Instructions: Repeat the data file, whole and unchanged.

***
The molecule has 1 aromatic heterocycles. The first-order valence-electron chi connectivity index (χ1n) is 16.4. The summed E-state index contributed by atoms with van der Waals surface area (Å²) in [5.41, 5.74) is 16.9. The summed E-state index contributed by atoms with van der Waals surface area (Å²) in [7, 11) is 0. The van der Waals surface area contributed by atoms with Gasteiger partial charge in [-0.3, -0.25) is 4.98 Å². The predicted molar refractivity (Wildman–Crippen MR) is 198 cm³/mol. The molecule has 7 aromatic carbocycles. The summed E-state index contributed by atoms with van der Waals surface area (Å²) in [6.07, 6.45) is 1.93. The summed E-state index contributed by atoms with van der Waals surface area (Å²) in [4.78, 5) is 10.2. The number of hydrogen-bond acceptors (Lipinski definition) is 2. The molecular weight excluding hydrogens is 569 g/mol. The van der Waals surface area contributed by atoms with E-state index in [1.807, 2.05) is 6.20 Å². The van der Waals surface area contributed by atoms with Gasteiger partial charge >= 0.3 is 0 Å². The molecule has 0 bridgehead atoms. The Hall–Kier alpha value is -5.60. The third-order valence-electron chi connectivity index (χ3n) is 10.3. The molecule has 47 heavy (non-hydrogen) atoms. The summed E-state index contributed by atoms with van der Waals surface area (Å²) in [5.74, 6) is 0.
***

The molecule has 1 aromatic heterocycles. The first-order valence-electron chi connectivity index (χ1n) is 16.4. The summed E-state index contributed by atoms with van der Waals surface area (Å²) in [5.41, 5.74) is 16.9. The summed E-state index contributed by atoms with van der Waals surface area (Å²) in [7, 11) is 0. The van der Waals surface area contributed by atoms with Gasteiger partial charge in [-0.3, -0.25) is 4.98 Å². The predicted molar refractivity (Wildman–Crippen MR) is 198 cm³/mol. The molecule has 7 aromatic carbocycles. The summed E-state index contributed by atoms with van der Waals surface area (Å²) in [6.07, 6.45) is 1.93. The summed E-state index contributed by atoms with van der Waals surface area (Å²) in [4.78, 5) is 10.2. The number of hydrogen-bond acceptors (Lipinski definition) is 2. The molecular weight excluding hydrogens is 569 g/mol. The van der Waals surface area contributed by atoms with E-state index in [1.807, 2.05) is 6.20 Å². The van der Waals surface area contributed by atoms with Gasteiger partial charge >= 0.3 is 0 Å². The molecule has 0 bridgehead atoms. The Hall–Kier alpha value is -5.60. The third-order valence-electron chi connectivity index (χ3n) is 10.3. The molecule has 47 heavy (non-hydrogen) atoms. The summed E-state index contributed by atoms with van der Waals surface area (Å²) in [5.74, 6) is 0.